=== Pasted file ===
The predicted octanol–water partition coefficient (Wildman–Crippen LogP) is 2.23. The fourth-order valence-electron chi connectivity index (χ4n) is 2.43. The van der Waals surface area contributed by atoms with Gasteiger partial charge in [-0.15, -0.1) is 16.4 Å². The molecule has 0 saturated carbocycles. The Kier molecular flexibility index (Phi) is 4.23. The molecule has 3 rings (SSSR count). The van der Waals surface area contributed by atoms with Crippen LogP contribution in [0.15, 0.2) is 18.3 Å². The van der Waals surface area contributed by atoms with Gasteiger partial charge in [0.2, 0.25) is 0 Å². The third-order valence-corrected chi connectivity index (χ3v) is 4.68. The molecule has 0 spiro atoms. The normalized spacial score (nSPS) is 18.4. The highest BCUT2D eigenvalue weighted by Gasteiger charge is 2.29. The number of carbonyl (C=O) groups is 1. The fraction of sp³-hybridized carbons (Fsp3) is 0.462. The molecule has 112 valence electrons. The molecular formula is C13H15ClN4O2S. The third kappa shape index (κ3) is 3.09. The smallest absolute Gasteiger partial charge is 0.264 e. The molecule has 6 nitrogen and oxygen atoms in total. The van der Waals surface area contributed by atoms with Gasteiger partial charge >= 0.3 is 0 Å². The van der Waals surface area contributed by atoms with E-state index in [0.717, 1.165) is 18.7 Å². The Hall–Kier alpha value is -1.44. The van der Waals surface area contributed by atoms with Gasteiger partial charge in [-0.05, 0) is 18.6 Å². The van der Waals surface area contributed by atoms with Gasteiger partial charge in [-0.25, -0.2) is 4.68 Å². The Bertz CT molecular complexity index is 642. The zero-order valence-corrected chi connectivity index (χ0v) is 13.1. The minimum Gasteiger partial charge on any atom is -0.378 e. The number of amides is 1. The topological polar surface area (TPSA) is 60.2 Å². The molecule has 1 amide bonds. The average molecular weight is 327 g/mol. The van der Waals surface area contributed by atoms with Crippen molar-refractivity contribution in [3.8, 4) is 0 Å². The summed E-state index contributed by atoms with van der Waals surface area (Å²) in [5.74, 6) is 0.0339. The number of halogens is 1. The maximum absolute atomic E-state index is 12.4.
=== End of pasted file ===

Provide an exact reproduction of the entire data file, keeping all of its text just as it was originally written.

The predicted octanol–water partition coefficient (Wildman–Crippen LogP) is 2.23. The fourth-order valence-electron chi connectivity index (χ4n) is 2.43. The van der Waals surface area contributed by atoms with Gasteiger partial charge in [-0.15, -0.1) is 16.4 Å². The molecule has 0 saturated carbocycles. The Kier molecular flexibility index (Phi) is 4.23. The molecule has 3 rings (SSSR count). The van der Waals surface area contributed by atoms with Crippen LogP contribution in [0.15, 0.2) is 18.3 Å². The van der Waals surface area contributed by atoms with Gasteiger partial charge in [0.2, 0.25) is 0 Å². The third-order valence-corrected chi connectivity index (χ3v) is 4.68. The molecule has 0 spiro atoms. The normalized spacial score (nSPS) is 18.4. The highest BCUT2D eigenvalue weighted by Gasteiger charge is 2.29. The number of carbonyl (C=O) groups is 1. The fraction of sp³-hybridized carbons (Fsp3) is 0.462. The molecule has 112 valence electrons. The molecular formula is C13H15ClN4O2S. The third kappa shape index (κ3) is 3.09. The smallest absolute Gasteiger partial charge is 0.264 e. The molecule has 6 nitrogen and oxygen atoms in total. The van der Waals surface area contributed by atoms with Gasteiger partial charge >= 0.3 is 0 Å². The van der Waals surface area contributed by atoms with E-state index in [0.717, 1.165) is 18.7 Å². The Hall–Kier alpha value is -1.44. The van der Waals surface area contributed by atoms with Gasteiger partial charge in [-0.05, 0) is 18.6 Å². The van der Waals surface area contributed by atoms with Gasteiger partial charge in [-0.25, -0.2) is 4.68 Å². The Bertz CT molecular complexity index is 642. The zero-order valence-corrected chi connectivity index (χ0v) is 13.1. The minimum Gasteiger partial charge on any atom is -0.378 e. The number of amides is 1. The topological polar surface area (TPSA) is 60.2 Å². The molecule has 1 amide bonds. The average molecular weight is 327 g/mol. The van der Waals surface area contributed by atoms with Crippen molar-refractivity contribution in [3.8, 4) is 0 Å². The summed E-state index contributed by atoms with van der Waals surface area (Å²) in [5.74, 6) is 0.0339. The number of halogens is 1. The maximum absolute atomic E-state index is 12.4.